Dr. Owen N. Witte has been Director of the Eli and Edythe Broad Center of Regenerative Medicine and Stem Cell Research at the University of California at Los Angeles (UCLA) since 2007. From 2005 to 2007, he served as the Founding Director of the Institute for Stem Cell Biology and Medicine at UCLA. Dr. Witte first joined the faculty of UCLA in 1980, becoming the David Saxon Presidential Chair in Developmental Immunology in 1989, and a Distinguished Professor in 2004. In addition, Dr. Witte has been an Investigator at the Howard Hughes Medical Institute since 1986. Dr. Witte has served on a number of boards, including the American Association for Cancer Research. He is also a member of the National Academy of Sciences, the American Academy of Arts and Sciences, and the Institute of Medicine. Dr. Witte holds a B.S. in Microbiology from Cornell University and an M.D. from Stanford University School of Medicine.
President Obama Announces Presidential Delegation to the Kyrgyz Republic to Attend the Inauguration of His Excellency Almazbek Atambayev
President Obama Announces Presidential Delegation to the Kyrgyz Republic
to Attend the Inauguration of His Excellency Almazbek Atambayev
President Barack Obama today announced the designation of a Presidential Delegation to the Kyrgyz Republic to attend the Inauguration of His Excellency Almazbek Atambayev on December 1, 2011.
The Honorable Pamela L. Spratlen, United States Ambassador to the Kyrgyz Republic, Department of State, will lead the delegation.
Member of the Presidential Delegation:
The Honorable Robert O. Blake, Jr., Assistant Secretary of State for South and Central Asian Affairs, Department of State.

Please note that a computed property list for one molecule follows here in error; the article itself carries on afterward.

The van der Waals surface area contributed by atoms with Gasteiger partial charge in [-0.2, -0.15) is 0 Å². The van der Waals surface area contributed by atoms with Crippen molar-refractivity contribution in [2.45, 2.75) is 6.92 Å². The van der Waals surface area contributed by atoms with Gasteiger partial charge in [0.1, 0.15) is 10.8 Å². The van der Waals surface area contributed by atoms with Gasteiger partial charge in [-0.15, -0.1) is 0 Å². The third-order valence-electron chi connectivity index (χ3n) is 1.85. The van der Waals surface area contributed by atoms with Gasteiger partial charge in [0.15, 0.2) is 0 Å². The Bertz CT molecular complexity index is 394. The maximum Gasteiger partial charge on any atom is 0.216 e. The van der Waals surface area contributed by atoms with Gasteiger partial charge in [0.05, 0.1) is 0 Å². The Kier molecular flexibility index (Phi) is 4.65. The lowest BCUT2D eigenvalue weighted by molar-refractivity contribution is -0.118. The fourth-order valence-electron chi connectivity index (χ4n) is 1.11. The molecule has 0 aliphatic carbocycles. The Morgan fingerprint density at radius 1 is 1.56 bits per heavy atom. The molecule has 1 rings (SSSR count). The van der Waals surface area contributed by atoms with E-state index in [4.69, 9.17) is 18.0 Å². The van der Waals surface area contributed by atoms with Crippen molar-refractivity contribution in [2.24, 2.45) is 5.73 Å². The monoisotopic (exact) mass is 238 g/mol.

Statement by the Press Secretary on the Storming of the British Embassy in Tehran
The United States condemns in the strongest terms the storming of the British Embassy in Tehran. Iran has a responsibility to protect the diplomatic missions present in its country and the personnel stationed at them. We urge Iran to fully respect its international obligations, to condemn the incident, to prosecute the offenders, and to ensure that no further such incidents take place either at the British Embassy or any other mission in Iran. Our State Department is in close contact with the British government and we stand ready to support our allies at this difficult time.
President Obama Grants Pardons and Commutation
WASHINGTON, DC – Today President Barack Obama granted pardons to five individuals and commutation of sentence to one individual:
- · Lesley Claywood Berry Jr. - Loretto, Ky.
Offense: Conspiracy to manufacture, possess with intent to distribute, and distribute marijuana, 21 U.S.C. §§ 841 and 846.
Sentence: April 29, 1988; District of Minnesota; three years in prison.
- · Dennis George Bulin - Wesley Chapel, Fla.
Offense: Conspiracy to possess with intent to distribute in excess of 1,000 pounds of marijuana, 21 U.S.C. §§ 841(a)(1) and 846 and 18 U.S.C. § 2.
Sentence: March 10, 1987; Middle District of Alabama; five years of probation and $20,000 fine.
- · Ricky Dale Collett - Annville, Ky.